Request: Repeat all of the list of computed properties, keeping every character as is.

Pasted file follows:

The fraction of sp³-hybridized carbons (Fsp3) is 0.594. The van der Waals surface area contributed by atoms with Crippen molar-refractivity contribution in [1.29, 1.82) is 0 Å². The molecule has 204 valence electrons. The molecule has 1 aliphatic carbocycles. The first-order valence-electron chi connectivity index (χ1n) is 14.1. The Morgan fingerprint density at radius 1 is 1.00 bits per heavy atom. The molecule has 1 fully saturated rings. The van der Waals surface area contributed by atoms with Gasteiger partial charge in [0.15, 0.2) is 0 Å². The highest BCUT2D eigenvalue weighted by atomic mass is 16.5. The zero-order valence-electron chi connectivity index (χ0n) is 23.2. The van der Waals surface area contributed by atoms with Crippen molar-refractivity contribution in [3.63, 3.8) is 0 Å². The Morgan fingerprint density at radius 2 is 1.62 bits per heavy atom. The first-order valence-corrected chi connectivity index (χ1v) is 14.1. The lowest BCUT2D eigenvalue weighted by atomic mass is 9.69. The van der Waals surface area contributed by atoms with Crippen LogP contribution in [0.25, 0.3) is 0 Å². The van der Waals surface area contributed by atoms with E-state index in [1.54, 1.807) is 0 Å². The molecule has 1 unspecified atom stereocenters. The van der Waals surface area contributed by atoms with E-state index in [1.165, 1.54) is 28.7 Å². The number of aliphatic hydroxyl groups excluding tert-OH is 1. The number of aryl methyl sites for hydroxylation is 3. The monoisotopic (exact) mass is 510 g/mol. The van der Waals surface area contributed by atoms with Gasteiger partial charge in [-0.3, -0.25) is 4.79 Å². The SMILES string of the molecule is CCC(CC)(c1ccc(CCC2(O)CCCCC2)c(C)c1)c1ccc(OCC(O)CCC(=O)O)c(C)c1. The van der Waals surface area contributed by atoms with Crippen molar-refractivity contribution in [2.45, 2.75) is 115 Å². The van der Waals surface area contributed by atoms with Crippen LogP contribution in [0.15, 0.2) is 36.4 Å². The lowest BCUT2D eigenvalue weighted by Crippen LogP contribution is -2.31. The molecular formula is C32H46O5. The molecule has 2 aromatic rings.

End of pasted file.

The fraction of sp³-hybridized carbons (Fsp3) is 0.594. The van der Waals surface area contributed by atoms with Crippen molar-refractivity contribution in [1.29, 1.82) is 0 Å². The molecule has 204 valence electrons. The molecule has 1 aliphatic carbocycles. The first-order valence-electron chi connectivity index (χ1n) is 14.1. The Morgan fingerprint density at radius 1 is 1.00 bits per heavy atom. The molecule has 1 fully saturated rings. The van der Waals surface area contributed by atoms with Gasteiger partial charge in [0.15, 0.2) is 0 Å². The highest BCUT2D eigenvalue weighted by atomic mass is 16.5. The zero-order valence-electron chi connectivity index (χ0n) is 23.2. The van der Waals surface area contributed by atoms with Crippen molar-refractivity contribution in [3.63, 3.8) is 0 Å². The Morgan fingerprint density at radius 2 is 1.62 bits per heavy atom. The first-order valence-corrected chi connectivity index (χ1v) is 14.1. The lowest BCUT2D eigenvalue weighted by atomic mass is 9.69. The van der Waals surface area contributed by atoms with Crippen LogP contribution in [0.25, 0.3) is 0 Å². The van der Waals surface area contributed by atoms with E-state index in [1.54, 1.807) is 0 Å². The molecule has 1 unspecified atom stereocenters. The van der Waals surface area contributed by atoms with E-state index in [1.165, 1.54) is 28.7 Å². The number of aliphatic hydroxyl groups excluding tert-OH is 1. The number of aryl methyl sites for hydroxylation is 3. The monoisotopic (exact) mass is 510 g/mol. The van der Waals surface area contributed by atoms with Gasteiger partial charge in [-0.3, -0.25) is 4.79 Å². The SMILES string of the molecule is CCC(CC)(c1ccc(CCC2(O)CCCCC2)c(C)c1)c1ccc(OCC(O)CCC(=O)O)c(C)c1. The van der Waals surface area contributed by atoms with Crippen molar-refractivity contribution in [2.45, 2.75) is 115 Å². The van der Waals surface area contributed by atoms with Crippen LogP contribution in [0.15, 0.2) is 36.4 Å². The lowest BCUT2D eigenvalue weighted by Crippen LogP contribution is -2.31. The molecular formula is C32H46O5. The molecule has 2 aromatic rings.